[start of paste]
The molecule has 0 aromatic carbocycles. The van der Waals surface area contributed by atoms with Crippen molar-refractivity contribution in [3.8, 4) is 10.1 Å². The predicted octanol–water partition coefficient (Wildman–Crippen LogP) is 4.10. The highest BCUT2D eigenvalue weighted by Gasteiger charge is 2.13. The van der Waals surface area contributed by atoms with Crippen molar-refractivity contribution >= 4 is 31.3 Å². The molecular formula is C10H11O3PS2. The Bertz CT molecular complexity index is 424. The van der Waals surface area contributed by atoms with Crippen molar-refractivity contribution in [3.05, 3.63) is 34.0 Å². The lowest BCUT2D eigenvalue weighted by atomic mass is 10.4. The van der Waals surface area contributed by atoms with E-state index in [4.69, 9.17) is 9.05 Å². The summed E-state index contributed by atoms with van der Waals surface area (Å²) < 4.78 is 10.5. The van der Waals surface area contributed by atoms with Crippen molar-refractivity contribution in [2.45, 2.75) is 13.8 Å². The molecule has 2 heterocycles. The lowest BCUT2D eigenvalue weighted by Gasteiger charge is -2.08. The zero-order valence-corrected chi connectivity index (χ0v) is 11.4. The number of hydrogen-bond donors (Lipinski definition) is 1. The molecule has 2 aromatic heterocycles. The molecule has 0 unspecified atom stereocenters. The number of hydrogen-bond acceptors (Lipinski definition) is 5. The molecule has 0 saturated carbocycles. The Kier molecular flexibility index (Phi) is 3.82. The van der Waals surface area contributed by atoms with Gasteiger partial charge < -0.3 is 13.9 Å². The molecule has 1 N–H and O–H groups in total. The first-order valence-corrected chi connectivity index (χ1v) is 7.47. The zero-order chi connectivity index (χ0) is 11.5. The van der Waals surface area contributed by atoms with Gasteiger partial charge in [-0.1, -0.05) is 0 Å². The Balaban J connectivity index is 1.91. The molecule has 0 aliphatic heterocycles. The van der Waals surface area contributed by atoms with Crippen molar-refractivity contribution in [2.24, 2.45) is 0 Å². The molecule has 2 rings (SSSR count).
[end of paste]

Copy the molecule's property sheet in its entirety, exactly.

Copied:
The molecule has 0 aromatic carbocycles. The van der Waals surface area contributed by atoms with Crippen molar-refractivity contribution in [3.8, 4) is 10.1 Å². The predicted octanol–water partition coefficient (Wildman–Crippen LogP) is 4.10. The highest BCUT2D eigenvalue weighted by Gasteiger charge is 2.13. The van der Waals surface area contributed by atoms with Crippen molar-refractivity contribution >= 4 is 31.3 Å². The molecular formula is C10H11O3PS2. The Bertz CT molecular complexity index is 424. The van der Waals surface area contributed by atoms with Crippen molar-refractivity contribution in [3.05, 3.63) is 34.0 Å². The lowest BCUT2D eigenvalue weighted by atomic mass is 10.4. The van der Waals surface area contributed by atoms with E-state index in [4.69, 9.17) is 9.05 Å². The summed E-state index contributed by atoms with van der Waals surface area (Å²) < 4.78 is 10.5. The van der Waals surface area contributed by atoms with Crippen molar-refractivity contribution in [2.45, 2.75) is 13.8 Å². The molecule has 2 heterocycles. The lowest BCUT2D eigenvalue weighted by Gasteiger charge is -2.08. The zero-order valence-corrected chi connectivity index (χ0v) is 11.4. The number of hydrogen-bond donors (Lipinski definition) is 1. The molecule has 2 aromatic heterocycles. The molecule has 0 unspecified atom stereocenters. The number of hydrogen-bond acceptors (Lipinski definition) is 5. The molecule has 0 saturated carbocycles. The Kier molecular flexibility index (Phi) is 3.82. The van der Waals surface area contributed by atoms with Gasteiger partial charge < -0.3 is 13.9 Å². The molecule has 1 N–H and O–H groups in total. The first-order valence-corrected chi connectivity index (χ1v) is 7.47. The zero-order chi connectivity index (χ0) is 11.5. The van der Waals surface area contributed by atoms with Gasteiger partial charge in [-0.1, -0.05) is 0 Å². The Balaban J connectivity index is 1.91. The molecule has 0 aliphatic heterocycles. The van der Waals surface area contributed by atoms with Crippen molar-refractivity contribution in [2.24, 2.45) is 0 Å². The molecule has 2 rings (SSSR count).